Highly respectable judges of school quality like the National Assessment of Educational Progress (NAEP) and Stanford University’s Education Opportunity Project give Arizona schools high marks. The online finance website however ranks Arizona 49th out of 50 states.
Measuring the quality of a K-12 system is a complex endeavor, but not nearly as much as the marketing firm Wallethub makes it. For a succinct explanation of what Wallethub does and the basic problem with their K-12 rankings, I cannot improve upon that provided by Robert Robb, editorial columnist for the Arizona Republic regarding a previous Wallethub state K-12 ranking:
WalletHub is a personal finance website that makes its money from advertising and premium listings on the site. It has come up with a brilliant marketing strategy. It collects data from other sources, tosses it into a blender, and spits out a list of the best and worst states and cities about various things…WalletHub, however, isn’t a serious social science research outfit, as this report amply demonstrates.
If you peer into the blender of Wallethub’s 2020 K-12 ranking methods, you once again see a goulash of weird ingredients that don’t really belong together.
Imagine looking into a blender to see grapes, ice cream, vegetable stew and Purina monkey chow with a cup of chocolate syrup and you might get in the neighborhood. Specifically, the Wallethub rankings include a mixture of measures that are inputs rather than outputs, others that are projections about the future, and others that are merely regulatory in nature and have nothing to do with school quality.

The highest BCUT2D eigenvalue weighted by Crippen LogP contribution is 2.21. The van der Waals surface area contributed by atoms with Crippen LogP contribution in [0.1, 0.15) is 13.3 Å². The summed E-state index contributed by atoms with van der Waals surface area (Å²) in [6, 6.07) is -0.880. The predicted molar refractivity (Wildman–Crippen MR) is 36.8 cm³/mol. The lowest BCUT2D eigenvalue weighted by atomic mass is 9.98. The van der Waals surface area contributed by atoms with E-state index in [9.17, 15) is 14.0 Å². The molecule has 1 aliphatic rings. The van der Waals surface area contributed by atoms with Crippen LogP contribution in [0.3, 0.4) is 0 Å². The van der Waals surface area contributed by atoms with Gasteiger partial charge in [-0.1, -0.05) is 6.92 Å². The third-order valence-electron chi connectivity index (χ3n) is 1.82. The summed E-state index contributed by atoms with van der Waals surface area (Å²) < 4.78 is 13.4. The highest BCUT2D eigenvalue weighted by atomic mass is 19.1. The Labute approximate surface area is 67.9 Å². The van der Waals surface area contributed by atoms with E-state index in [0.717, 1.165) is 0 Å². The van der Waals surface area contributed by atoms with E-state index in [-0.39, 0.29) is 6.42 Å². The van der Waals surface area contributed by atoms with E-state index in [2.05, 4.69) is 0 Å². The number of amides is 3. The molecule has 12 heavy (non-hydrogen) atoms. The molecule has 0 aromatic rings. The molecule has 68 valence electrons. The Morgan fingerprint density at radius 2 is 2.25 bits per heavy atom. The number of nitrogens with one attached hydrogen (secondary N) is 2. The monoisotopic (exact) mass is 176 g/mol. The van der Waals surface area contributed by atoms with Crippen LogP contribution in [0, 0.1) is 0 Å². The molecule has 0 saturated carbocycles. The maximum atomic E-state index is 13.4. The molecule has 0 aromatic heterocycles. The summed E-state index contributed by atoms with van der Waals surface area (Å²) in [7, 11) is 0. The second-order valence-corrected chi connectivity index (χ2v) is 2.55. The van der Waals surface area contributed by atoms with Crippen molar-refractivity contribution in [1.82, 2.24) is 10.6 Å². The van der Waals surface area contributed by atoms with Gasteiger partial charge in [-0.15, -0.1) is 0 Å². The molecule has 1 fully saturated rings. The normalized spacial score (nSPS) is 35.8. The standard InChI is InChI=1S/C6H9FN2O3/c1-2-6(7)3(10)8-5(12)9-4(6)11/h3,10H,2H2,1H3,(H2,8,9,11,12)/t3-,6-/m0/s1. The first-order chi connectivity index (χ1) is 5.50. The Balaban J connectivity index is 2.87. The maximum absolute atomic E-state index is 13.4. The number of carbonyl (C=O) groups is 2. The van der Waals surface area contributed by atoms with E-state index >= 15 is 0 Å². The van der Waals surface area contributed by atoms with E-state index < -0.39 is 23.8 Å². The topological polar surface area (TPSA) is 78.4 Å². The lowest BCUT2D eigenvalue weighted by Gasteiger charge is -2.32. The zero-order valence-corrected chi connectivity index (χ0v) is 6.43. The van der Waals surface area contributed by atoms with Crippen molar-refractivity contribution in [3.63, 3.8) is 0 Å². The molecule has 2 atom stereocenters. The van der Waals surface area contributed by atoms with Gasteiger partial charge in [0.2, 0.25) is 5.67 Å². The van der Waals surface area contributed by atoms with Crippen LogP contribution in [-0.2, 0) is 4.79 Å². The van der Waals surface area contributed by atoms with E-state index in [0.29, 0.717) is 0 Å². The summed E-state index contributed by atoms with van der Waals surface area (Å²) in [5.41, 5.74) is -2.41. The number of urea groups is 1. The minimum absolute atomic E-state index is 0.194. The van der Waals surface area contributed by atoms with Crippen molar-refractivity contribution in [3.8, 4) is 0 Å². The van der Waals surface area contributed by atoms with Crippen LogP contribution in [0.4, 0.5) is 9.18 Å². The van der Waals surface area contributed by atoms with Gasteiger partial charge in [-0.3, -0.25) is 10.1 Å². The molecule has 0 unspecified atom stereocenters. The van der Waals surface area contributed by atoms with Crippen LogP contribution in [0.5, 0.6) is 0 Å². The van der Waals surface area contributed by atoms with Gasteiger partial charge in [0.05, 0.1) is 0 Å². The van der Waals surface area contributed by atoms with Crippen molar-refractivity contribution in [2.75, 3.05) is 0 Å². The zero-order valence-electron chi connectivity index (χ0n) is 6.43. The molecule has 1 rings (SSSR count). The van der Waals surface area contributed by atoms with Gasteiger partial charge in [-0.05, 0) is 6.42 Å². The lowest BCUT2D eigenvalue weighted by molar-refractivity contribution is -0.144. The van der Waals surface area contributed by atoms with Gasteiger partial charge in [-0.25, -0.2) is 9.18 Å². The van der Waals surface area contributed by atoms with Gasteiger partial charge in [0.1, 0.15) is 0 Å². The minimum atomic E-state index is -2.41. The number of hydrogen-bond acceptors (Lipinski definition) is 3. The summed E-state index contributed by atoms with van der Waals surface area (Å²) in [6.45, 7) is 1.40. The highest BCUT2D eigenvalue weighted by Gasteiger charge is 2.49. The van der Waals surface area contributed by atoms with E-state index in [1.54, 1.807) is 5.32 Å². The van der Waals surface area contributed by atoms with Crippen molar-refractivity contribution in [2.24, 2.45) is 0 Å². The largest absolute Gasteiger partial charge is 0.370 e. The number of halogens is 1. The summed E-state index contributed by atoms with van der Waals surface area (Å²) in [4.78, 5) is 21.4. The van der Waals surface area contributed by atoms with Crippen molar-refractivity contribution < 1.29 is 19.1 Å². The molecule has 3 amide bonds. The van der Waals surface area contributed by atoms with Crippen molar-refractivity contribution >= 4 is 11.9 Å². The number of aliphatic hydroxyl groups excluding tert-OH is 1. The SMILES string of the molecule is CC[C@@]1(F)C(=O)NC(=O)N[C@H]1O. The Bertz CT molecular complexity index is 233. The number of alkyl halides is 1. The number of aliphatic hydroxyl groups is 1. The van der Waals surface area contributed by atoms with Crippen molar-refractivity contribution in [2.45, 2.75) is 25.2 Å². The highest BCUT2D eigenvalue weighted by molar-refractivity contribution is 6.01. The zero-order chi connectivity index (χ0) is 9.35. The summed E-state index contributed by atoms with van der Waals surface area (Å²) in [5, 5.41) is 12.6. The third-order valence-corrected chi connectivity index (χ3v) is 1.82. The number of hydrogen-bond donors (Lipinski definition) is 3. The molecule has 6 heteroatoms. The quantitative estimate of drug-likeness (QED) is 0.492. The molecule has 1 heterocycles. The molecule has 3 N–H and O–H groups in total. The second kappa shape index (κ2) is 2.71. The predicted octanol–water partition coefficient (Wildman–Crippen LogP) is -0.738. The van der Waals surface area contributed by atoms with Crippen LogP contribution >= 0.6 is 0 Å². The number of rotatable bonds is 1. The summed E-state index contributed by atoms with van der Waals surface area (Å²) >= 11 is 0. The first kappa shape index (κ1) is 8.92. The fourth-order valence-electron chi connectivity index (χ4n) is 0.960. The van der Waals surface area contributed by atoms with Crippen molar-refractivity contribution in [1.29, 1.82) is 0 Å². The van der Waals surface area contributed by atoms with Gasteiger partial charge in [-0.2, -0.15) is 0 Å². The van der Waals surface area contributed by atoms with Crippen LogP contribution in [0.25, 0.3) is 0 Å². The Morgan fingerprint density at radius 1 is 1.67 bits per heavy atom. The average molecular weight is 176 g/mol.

Direct measures of academic achievement are few and far between, and predictably the bartender has thrown the wrong ones into the mix. Most analysts agree that the best measure of the quality of a school system is not the overall levels of academic achievement, but rather academic growth over time.
Academic achievement is important, but it is also highly correlated with socio-economic characteristics. We know for instance that upper quintile families spend approximately five times as much as bottom quintile families on student enrichment activities. If the higher income kids show higher levels of math achievement than low income students, is it because they attend higher quality schools, or is it because they go to Kumon? We cannot be entirely sure.
Academic growth on the other hand is not nearly as correlated with socio-economic status. Measuring academic improvement over time tells us where students start and how much they learn over time. Kids can have different starting and ending points but a measure of academic growth can tell us how much they learned between those two points in time.
Stanford University’s Educational Opportunity Project linked state academic exams across the country to give both a comparable growth and achievement score for Grades 3-8 in the country. The below chart shows academic growth (the dotted east-west line) by academic achievement (north-south line) for public schools in Arizona. Each dot represents an Arizona public school. Note that the dotted east-west line represents the national average for academic growth:
The first thing you should notice here is that far more schools are above the dotted line than below it. That is because Arizona schools lead the nation in academic growth during this period.
Arizona not only has many above-average-growth schools, it also has some of the highest growth schools in the country. The highest performing schools rank among the highest performing schools in the nation whether you use growth, proficiency or both.
The National Assessment of Educational Progress (NAEP) also shows Arizona students made stronger than average academic progress across a variety of 4th and 8th grade exams since 2009.
Arizona schools, like schools in all other states, must continue to improve. Our schools, however, are a strength, not a weakness. Arizona families can access world class public schools through both charter school and open enrollment mechanisms. Arizona not only has fantastic schools, families do not have to buy their way into their attendance boundaries in order to access them.
Matthew Ladner is the director of the Arizona Center for Student Opportunity.